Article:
Two years since our first Lockdown

By David Gledhill, Marketing & Communications Lead

TWO years ago today, the unthinkable happened and a new word was introduced into all our vocabularies – lockdown.

Doors across the Bay were closed and we all said goodbye to friends and family as we hunkered down to see what the future would bring. The fear was palpable.

Theories, conspiracy theories were available in abundance, but what we needed more than anything were facts as we gathered around our television sets for a daily briefing from a Government minister and the now eponymous professor Chris Witty.

We hung onto their every word as stories unfolded not just from this country but from around the world about the seemingly unstoppable march of the coronavirus or to give it its proper name COVID-19.

Here in Torbay, we were lucky, as a group of charities and voluntary organisations had the foresight to prepare and had set up what was then called the Torbay Community Coronavirus Helpline.

Staff from five organisations, Torbay Community Development Trust, Brixham Does Care, Age UK Torbay, Healthwatch Torbay, and Citizens Advice Torbay were commandeered to answer the phones and listen to what people need.

It soon became obvious that what was needed more than anything was a rapid response team of people prepared to go and stand in queues outside supermarkets and pharmacies to buy food and collect sometimes life-saving medications.

Initially, the burden was carried almost exclusively by our own community builders who risked everything to support their communities, often without adequate supplies of masks, gloves and hand sanitiser.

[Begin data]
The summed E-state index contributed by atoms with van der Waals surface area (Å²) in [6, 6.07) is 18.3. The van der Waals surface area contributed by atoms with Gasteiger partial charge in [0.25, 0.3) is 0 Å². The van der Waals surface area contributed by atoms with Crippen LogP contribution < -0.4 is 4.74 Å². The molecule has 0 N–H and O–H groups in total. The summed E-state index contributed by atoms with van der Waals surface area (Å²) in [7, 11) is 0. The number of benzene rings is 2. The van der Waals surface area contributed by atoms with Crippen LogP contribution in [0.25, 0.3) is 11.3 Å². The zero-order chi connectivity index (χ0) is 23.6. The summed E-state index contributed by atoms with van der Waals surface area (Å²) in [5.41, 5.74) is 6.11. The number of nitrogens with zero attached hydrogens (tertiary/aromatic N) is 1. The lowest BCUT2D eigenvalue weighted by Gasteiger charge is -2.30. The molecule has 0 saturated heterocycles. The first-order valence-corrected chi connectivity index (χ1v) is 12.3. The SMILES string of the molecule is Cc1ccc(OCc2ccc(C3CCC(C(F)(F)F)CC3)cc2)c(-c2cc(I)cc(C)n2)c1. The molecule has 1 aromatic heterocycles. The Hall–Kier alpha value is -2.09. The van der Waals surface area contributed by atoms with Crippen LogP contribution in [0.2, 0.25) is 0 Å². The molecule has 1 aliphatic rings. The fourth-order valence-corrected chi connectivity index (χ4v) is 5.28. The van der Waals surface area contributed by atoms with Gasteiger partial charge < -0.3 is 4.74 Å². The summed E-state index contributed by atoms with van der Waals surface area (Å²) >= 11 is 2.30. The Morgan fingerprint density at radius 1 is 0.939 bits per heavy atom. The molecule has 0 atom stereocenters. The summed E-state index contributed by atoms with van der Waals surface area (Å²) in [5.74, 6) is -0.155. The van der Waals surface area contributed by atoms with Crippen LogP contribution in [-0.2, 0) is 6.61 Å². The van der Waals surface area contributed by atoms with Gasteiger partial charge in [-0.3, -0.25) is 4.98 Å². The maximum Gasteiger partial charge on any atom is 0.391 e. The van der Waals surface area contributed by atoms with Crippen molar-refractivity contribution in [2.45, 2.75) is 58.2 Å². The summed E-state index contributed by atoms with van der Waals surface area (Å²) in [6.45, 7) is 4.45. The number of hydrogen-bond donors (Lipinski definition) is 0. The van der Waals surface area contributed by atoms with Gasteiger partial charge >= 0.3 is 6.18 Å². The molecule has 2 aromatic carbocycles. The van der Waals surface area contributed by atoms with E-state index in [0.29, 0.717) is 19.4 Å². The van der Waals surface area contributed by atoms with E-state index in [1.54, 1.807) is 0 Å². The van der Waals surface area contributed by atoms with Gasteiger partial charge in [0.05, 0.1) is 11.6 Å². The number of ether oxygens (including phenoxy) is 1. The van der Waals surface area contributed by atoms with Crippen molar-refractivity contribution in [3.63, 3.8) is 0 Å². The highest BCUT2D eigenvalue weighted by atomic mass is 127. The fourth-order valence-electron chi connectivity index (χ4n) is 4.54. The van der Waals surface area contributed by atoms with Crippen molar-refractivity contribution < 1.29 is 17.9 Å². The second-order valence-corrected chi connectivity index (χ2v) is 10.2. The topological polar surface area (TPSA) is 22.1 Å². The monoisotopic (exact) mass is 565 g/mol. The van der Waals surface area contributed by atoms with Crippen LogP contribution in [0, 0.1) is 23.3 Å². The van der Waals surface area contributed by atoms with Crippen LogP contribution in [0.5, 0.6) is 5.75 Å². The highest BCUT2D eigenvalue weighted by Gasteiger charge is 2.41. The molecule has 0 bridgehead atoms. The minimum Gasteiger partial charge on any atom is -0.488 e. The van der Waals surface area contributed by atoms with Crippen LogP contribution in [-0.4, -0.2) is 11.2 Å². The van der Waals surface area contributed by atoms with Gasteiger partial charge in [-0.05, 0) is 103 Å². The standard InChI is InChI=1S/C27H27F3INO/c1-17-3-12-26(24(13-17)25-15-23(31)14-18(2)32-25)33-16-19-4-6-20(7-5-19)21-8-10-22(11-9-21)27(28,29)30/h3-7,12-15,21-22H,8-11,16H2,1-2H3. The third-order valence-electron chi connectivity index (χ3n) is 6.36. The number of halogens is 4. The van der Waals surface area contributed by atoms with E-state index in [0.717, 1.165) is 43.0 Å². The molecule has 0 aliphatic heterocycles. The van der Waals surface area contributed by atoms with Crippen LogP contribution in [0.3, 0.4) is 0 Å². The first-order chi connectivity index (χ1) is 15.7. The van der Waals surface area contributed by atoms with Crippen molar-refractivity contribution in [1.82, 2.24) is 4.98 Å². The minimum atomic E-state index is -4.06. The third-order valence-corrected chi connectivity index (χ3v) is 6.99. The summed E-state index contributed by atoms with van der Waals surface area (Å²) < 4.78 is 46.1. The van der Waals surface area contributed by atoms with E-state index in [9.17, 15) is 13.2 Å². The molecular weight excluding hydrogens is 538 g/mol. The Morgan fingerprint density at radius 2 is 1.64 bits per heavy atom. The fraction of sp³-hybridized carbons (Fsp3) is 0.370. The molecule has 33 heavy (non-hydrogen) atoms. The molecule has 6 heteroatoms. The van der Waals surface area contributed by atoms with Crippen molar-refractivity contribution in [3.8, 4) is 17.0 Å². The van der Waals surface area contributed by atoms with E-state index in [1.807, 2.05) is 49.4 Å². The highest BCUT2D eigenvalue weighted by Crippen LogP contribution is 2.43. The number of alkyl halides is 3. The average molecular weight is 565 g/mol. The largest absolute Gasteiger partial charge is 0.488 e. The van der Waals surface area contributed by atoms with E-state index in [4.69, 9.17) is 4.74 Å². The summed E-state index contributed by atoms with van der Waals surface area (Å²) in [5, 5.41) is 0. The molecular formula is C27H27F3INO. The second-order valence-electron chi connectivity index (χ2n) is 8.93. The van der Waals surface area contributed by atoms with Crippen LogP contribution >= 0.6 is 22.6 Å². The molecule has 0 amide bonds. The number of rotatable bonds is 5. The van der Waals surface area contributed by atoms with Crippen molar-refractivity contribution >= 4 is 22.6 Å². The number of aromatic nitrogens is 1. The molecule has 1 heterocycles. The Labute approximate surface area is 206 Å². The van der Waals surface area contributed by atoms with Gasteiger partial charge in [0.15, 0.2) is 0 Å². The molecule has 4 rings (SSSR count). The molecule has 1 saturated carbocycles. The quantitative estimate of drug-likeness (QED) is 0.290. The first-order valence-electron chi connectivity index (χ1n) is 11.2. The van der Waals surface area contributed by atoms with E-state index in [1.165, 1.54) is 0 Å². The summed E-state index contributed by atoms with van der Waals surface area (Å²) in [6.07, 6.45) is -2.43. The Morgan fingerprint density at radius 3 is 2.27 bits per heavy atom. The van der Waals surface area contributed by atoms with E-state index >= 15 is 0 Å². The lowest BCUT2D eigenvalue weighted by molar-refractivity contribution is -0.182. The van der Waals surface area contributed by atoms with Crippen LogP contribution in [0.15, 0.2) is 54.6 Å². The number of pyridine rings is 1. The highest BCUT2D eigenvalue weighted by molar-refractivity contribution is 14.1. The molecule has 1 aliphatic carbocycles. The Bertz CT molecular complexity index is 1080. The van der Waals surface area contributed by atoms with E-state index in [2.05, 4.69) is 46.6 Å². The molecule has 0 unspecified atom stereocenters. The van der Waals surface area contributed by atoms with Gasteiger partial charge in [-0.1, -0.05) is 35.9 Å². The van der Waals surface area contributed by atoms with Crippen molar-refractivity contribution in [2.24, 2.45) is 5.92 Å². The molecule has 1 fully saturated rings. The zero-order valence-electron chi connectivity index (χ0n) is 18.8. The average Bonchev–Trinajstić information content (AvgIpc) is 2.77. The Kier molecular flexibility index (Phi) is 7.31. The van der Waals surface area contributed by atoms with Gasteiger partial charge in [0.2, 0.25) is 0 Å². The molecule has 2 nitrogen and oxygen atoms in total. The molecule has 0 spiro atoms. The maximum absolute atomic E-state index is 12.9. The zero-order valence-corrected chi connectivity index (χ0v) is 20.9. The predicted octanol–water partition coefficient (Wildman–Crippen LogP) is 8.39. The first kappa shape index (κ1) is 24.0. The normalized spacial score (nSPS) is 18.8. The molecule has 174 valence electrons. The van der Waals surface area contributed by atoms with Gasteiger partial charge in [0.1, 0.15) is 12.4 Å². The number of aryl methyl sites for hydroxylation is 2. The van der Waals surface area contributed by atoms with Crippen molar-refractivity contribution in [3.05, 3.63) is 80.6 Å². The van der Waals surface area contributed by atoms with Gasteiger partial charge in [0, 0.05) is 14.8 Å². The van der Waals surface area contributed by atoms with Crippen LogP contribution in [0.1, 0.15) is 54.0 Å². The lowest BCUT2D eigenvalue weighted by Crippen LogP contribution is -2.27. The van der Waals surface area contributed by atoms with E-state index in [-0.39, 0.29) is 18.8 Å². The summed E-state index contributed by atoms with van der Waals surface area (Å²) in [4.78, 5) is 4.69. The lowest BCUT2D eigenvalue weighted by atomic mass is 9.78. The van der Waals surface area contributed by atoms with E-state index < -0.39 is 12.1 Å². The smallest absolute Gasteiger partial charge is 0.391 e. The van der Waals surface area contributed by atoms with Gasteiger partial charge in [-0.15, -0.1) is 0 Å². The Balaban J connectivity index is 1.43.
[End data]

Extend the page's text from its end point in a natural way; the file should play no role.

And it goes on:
Early on, the foodbanks that had hitherto worked independently came together to share experience, provide a comprehensive service, and increase their buying power. Sadly most of them are still operating today and demand is as high as it has ever been.

Video calling became the norm as we all learned the vagaries of FaceTime, Zoom, Teams or WhatsApp, which was all well and good for the  IT literate, but for many others, it was a time of loneliness and isolation with no interactions from one day to the next and sometimes one week to the next.

As a result, we added to our rapidly expanding army of volunteers with a whole host of people, themselves often isolated, prepared to ring others for just a few minutes at a time, sharing their experiences and reassuring everyone that they were not in this alone.

We also encouraged communities to organise themselves to support their neighbours and around 70 new Good Neighbour schemes were set up across the Bay. The community spirit was overwhelming.

Lockdown, local lockdowns and numerous other restrictions have since come and gone and most of us have got used to the new routines, but behind the scenes, the Helpline has also developed to cope with new pressures and difficulties caused directly or indirectly by the virus.

We added specialist befrienders to help deliver a mental health triage service for those that were struggling and set up a similar triage service to help people with their finances. We also added in a domestic abuse support service for people locked down with their abusers.

And we have continued to add support and services down the two years until we have reached the point where we can say confidently, one call, that’s all. If we don’t know the answer, we will find it for you.

We are still here, 38,000 phone calls providing support to 8,000 people, later. We are not going anywhere and whilst the future (COVID-wise) looks better than it has done since the beginning, it is by no means over and it continues to affect us in varying degrees, depending on our own vulnerabilities.

Ironically, the number of infections in the Bay are peaking and for a short time earlier this month we had more cases than anywhere in England, and despite what some would have you think, for some people, the symptoms are more than a mere cold or mild flu.

We owe it to each other to remain sensible – it should not take a government to ensure we wear masks when appropriate, keep our distance when possible, ventilate rooms and keep on washing our hands.

If you need help, contact the Helpline on 01803 446022. We are here for you.